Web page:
Sir Rod Stewart on still being sexy, finally finding the right woman and never writing another album again
Sir Rod Stewart has just finished a string of dates at Caesars Palace in Las Vegas, playing to 4,000 adoring fans each night.
“It was just wonderful,” he recalls. “When we completed the first show, all the girls in the band cried their eyes out. All their make-up was running. It was just so emotional to get out there and do it again.”
But those concerts were a far cry from his lockdown, much of which was spent hunkered down at his Essex estate living a pleasant life of domesticity.
Sir Rod, 76, has emerged from the past 18 months with a new album, his 32nd, and the energy of a man 30 years his junior.
The Tears of Hercules features a raft of original material written with Kevin Savigar, the keyboardist who has co-produced his last three studio albums.
The first of those, 2013’s Time, was his first full album of original material in two decades, and drew inspiration from his rich history in the Faces and as a dandyish Seventies rock and roll icon.
“It is very gratifying, because I thought the old songwriting lark had left me,” he explains in typically jovial fashion. “But in hindsight I think I just got a bit lazy. I am enjoying it ever such a lot.”
When he picks up the phone from his family home, Sir Rod’s two young children with wife Penny Lancaster are at school, while his six older offspring are “scattered around the world”.
Sir Rod’s album includes a love song for Lancaster, a model and TV presenter who is also now a fully qualified special police constable.
He describes playing I Can’t Imagine – as the track is called – to her for the first time, with laddish charm: “The first time it went around it went right over her head until I said, ‘You have to listen to the lyrics, my love’. Then she got it, that she is the final… hopefully the final wife. I can’t afford any more!”
He chuckles. “No, she is absolutely the most gorgeous woman I have ever had in my life. And she is a policeman to boot.”
Lancaster, 50, completed her training earlier this year and Sir Rod admits he sends a cab to pick her up from her shifts, waiting up until she texts to say she’s on her way home.
Elsewhere on the album, he pays tribute to his father on Touchline, who he says taught him and his brothers to love football.
Sir Rod was born in north London but has Scottish heritage and supports Celtic.
He also pays tribute to Marc Bolan on Born to Boogie. “You couldn’t have had a lovelier fellow,” he recalls of the flamboyant T Rex frontman, who died in 1977, aged 29, in a car crash in London.
“In the Faces, we played with him at the Weeley Festival and we were second on the bill to him.
“We literally wiped the floor with him and he had the decency to come into the dressing room and congratulate the Faces – because we were a boisterous load of louts – and say, ‘Guys, I can’t follow you on’.
“That struck me. What sort of a man does that. It takes a lot of guts to say, ‘I can’t follow you on’. And we became friends. Not close friends. Drinking buddies. We shopped at the same shops and hung around together.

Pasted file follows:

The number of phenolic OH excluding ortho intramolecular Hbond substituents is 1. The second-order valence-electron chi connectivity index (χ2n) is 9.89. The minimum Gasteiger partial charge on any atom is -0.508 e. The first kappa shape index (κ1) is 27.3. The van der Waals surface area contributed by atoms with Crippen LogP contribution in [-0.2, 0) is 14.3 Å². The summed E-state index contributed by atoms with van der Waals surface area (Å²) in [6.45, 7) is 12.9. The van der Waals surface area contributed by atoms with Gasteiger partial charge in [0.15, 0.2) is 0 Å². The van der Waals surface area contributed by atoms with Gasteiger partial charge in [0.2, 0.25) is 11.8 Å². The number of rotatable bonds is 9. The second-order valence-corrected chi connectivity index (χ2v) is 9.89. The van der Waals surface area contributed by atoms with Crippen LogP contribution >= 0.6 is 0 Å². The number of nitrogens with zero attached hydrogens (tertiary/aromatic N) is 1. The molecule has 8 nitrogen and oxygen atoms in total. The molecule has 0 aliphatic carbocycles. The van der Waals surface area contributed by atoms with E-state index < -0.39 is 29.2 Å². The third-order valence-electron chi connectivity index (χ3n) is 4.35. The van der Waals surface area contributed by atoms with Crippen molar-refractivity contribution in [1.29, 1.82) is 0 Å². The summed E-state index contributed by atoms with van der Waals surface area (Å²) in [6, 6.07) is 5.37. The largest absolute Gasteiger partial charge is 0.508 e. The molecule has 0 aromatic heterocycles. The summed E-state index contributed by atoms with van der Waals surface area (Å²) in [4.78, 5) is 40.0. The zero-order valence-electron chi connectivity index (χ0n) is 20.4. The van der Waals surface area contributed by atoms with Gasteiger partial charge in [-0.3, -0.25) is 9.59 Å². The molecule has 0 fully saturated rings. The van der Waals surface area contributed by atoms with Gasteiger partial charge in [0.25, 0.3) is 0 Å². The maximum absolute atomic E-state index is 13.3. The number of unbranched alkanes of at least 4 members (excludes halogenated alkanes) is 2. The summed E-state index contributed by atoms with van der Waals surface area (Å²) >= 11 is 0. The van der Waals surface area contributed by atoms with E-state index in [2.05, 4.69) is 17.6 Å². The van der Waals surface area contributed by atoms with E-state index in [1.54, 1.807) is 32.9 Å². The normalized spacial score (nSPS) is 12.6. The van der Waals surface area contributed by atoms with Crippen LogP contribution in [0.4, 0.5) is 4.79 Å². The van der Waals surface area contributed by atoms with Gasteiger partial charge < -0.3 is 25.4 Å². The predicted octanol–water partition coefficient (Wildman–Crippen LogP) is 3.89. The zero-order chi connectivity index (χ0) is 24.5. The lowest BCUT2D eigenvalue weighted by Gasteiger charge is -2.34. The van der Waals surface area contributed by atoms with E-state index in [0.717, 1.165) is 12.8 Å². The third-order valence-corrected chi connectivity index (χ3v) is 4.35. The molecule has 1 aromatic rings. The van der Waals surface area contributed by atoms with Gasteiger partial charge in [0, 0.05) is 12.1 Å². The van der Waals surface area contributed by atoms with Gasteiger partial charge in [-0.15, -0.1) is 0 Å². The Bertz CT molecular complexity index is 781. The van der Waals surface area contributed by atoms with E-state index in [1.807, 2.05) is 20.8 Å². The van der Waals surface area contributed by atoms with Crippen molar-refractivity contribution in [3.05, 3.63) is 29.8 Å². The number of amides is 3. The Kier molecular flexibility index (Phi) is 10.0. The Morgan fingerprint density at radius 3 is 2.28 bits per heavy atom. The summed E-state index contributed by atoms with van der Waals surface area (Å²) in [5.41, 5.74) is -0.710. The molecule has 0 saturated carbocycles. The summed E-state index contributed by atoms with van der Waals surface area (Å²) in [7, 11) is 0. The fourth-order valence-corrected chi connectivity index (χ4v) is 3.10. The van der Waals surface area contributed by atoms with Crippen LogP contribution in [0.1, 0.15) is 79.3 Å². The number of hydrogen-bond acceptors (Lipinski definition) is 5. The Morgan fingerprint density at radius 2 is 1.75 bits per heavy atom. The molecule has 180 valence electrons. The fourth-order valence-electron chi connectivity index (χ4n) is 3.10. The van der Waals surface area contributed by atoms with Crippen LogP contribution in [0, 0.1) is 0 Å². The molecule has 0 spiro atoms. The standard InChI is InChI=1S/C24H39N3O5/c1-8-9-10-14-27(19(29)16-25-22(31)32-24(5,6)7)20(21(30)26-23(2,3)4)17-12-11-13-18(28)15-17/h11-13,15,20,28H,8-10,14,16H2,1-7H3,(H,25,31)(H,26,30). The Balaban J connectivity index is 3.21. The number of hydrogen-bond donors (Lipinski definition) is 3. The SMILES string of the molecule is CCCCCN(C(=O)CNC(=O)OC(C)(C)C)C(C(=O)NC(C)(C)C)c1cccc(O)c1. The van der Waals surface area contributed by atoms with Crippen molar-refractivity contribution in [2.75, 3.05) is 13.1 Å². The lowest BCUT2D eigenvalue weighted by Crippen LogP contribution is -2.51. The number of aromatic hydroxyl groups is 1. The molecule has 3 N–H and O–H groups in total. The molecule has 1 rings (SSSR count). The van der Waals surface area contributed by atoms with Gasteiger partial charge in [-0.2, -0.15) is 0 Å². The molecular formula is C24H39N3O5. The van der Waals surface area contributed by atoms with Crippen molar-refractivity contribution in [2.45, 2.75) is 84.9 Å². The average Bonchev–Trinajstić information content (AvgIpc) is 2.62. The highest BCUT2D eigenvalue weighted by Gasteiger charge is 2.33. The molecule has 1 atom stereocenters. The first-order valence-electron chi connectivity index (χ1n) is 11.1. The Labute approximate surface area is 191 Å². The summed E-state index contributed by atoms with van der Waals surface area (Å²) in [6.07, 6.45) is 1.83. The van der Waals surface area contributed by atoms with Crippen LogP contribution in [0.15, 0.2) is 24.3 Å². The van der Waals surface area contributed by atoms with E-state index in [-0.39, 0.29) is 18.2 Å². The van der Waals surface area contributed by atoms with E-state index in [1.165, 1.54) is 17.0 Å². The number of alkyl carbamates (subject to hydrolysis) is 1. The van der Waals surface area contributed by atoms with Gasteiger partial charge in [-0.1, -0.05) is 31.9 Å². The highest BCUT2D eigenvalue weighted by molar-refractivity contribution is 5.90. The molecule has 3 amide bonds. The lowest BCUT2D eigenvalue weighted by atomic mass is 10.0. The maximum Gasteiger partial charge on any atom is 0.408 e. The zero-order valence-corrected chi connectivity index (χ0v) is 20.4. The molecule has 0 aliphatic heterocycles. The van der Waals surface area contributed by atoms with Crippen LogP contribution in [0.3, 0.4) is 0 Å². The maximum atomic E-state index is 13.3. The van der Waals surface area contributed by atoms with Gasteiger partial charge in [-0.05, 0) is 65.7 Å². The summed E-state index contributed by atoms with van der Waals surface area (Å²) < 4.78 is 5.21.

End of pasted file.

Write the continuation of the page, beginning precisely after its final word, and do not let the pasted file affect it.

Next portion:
“I wish had been around to have told him how much I loved him and appreciated his music.”
Longstanding fans will be thankful Sir Rod has not disowned his sexier side.
The Tears of Hercules has a few raunchier cuts, such as One More Time and Kookooaramabama, both of which put his libido centre stage.
“I thought I had outgrown all that stuff,” he laughs. “I can’t resist.”
Has he tried to retire the saucier side of his songwriting? “I tried, old boy. I tried. But it keeps rearing its wonderful head!”
You can trace the disco stomp of some of these songs back to his 1978 release Blondes Have More Fun, which contained the evergreen hit Da Ya Think I’m Sexy?
Sir Rod is happy to admit his motivations for joining the disco trend: “I jumped on the bandwagon,” he says with a gravelly chuckle. “So did the Stones. The Bee Gees started it off. We all jumped on the bandwagon, to be frank with you.
“But the audience love that song. For a while, it became tedious. When it was a hit, it was great to sing. And then since 1979 into the Eighties, I was getting fed up with it.
“Now, I absolutely love it. It’s so joyous. I play it and a lot of people who weren’t even born when it was a big hit just love the song. It’s never off the radio.”
Next year will see Sir Rod embark on a lengthy world tour, taking in Australia and America. But, unsurprisingly, he has the travel nailed.
“I look forward to it,” he offers. “It’s not like touring in the old days when we were all in the back of an old van and exhaust fumes were coming up. I go everywhere by private jet and, if I’m playing the East Coast, I will satellite out of New York – fly up to Boston, fly to Cleveland or Detroit and come home after each show. It’s so much easier nowadays.”
Sadly, it seems The Tears of Hercules marks the end of Sir Rod’s songwriting stint.
“I don’t think I will be making any more self-penned albums,” he reveals. “I have so much stuff I want to do.
“I’m in the middle of making a swing album and the record company have asked me to do a country album with duets, so I have to get those two out the way first. But I have said a lot in the last 10 years…
“I can’t see me doing another album of original songs – what with all the touring I have got next year.”
The Tears of Hercules by Sir Rod Stewart is out now
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